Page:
Written by TJ McGlinchey
The New Abnormal, the seventh full-length record from NYC’s The Strokes, their first since 2016’s Future Present Past EP, is a solid effort by, at this point, career rockers. Julian Casablancas’ voice is roomier than ever. The guitar riffs are as staccato as you want them. The backbeats are back. There are a few surprises here which point to new territory for this bunch of downstroke strumming, kick-hi-hat-snare drumming, four-chord-song writing veterans. There are moments when this sounds like a whole new band. Keep your ears open for evolution.
The first single (track 6), “At The Door,” was released in February and features a fantastic animated video written and directed by MikeBurakoff. In the video, an animated child Julian Casablanca is led on an outer-space fantasy featuring evil rabbits, dying astronauts, a skeleton in a long black cloak, some kind of crystal-like empress, a space station, and little Julian eventually being led back home. The song is possibly even more fantastic than the video in its deviation from the norm of what this band does so well. There are no drums on this song. Repeat. No. Drums. This is a synth-laden dreamscape narrated by Casablancas crooning more than it is a proper song. The only thing tying it to solid ground is Julian’s verses which all sound like choruses. This is a real left run for them, and I like it a lot.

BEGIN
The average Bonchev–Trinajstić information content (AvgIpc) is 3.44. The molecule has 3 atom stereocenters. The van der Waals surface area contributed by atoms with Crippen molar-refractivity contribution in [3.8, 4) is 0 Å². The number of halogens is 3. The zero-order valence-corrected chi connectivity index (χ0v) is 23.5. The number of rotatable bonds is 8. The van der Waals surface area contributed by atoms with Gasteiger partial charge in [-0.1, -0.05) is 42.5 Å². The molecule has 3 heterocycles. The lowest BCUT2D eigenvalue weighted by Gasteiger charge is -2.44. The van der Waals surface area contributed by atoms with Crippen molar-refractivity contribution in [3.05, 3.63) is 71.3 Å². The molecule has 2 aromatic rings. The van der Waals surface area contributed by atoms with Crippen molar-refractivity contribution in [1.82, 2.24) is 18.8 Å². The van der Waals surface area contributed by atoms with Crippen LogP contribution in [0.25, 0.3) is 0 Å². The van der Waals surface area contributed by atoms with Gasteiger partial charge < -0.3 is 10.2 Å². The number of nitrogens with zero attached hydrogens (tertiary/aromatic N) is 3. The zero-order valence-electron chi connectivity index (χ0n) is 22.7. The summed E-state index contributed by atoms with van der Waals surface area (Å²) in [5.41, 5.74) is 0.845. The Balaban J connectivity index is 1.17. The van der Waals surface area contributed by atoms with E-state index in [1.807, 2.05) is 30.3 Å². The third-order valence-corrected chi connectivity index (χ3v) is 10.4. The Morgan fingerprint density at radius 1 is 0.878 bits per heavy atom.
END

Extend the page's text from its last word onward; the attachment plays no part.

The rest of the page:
The second single (track 4), “Bad Decisions,” was released a week later and is a return to form. The tune has a The Cure-esque intro which returns, it flies into a hook that resembles a Billy Idol tune which I’ll do you the favor of not naming. The video features the band in various formats performing in a living room, on a game show, a telethon. Eventually, their faces melt and it ends up they were clones like a certain bad guy from a certain outer-space-opera movie. Classic Strokes material. Nothing wrong with a formula that works.
The third single (track 03), “Brooklyn Bridge To Chorus,” starts out with a smattering of synth riffs that make me wish I had taken more of whatever chemicals would make me want to hear this mix of timbres. The verse is… a verse. The chorus goes back to classic Strokes territory. The guitar part in the middle section quotes Bruce Springsteen’s Glory Days. In the chorus, he sings “I want new friends, but they don’t want me.” Poor guy. He can’t make new friends. I guess he’ll just have to write a song about it and go play it for fashion models on some back alley runway in Soho. This one is… meh. It’s a song.
This album marks a new direction for the band and expands on motifs, styles, and themes that populate all of their work. If you like The Strokes, you will love this album. If this is your first introduction, I recommend you visit their previous albums before diving into their latest.